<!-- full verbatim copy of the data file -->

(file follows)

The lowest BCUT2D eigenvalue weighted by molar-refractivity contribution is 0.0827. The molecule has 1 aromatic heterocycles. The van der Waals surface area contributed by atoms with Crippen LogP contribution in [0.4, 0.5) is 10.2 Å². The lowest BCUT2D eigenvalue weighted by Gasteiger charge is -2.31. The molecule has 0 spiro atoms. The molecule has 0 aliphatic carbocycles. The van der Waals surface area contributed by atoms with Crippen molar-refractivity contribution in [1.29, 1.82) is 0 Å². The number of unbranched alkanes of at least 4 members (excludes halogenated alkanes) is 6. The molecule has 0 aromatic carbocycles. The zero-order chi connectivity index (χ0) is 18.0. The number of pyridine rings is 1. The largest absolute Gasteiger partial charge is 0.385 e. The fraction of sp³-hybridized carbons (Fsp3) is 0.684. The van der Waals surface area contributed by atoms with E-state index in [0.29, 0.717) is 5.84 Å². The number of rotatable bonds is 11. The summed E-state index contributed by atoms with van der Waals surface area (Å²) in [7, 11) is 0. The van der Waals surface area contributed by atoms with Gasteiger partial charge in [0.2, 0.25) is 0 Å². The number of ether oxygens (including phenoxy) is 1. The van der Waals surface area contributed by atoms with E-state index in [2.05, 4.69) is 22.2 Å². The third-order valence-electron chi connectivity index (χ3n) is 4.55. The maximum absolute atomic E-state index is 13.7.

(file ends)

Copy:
The lowest BCUT2D eigenvalue weighted by molar-refractivity contribution is 0.0827. The molecule has 1 aromatic heterocycles. The van der Waals surface area contributed by atoms with Crippen LogP contribution in [0.4, 0.5) is 10.2 Å². The lowest BCUT2D eigenvalue weighted by Gasteiger charge is -2.31. The molecule has 0 spiro atoms. The molecule has 0 aliphatic carbocycles. The van der Waals surface area contributed by atoms with Crippen molar-refractivity contribution in [1.29, 1.82) is 0 Å². The number of unbranched alkanes of at least 4 members (excludes halogenated alkanes) is 6. The molecule has 0 aromatic carbocycles. The zero-order chi connectivity index (χ0) is 18.0. The number of pyridine rings is 1. The largest absolute Gasteiger partial charge is 0.385 e. The fraction of sp³-hybridized carbons (Fsp3) is 0.684. The van der Waals surface area contributed by atoms with E-state index in [0.29, 0.717) is 5.84 Å². The number of rotatable bonds is 11. The summed E-state index contributed by atoms with van der Waals surface area (Å²) in [7, 11) is 0. The van der Waals surface area contributed by atoms with Gasteiger partial charge in [0.2, 0.25) is 0 Å². The number of ether oxygens (including phenoxy) is 1. The van der Waals surface area contributed by atoms with E-state index in [2.05, 4.69) is 22.2 Å². The third-order valence-electron chi connectivity index (χ3n) is 4.55. The maximum absolute atomic E-state index is 13.7.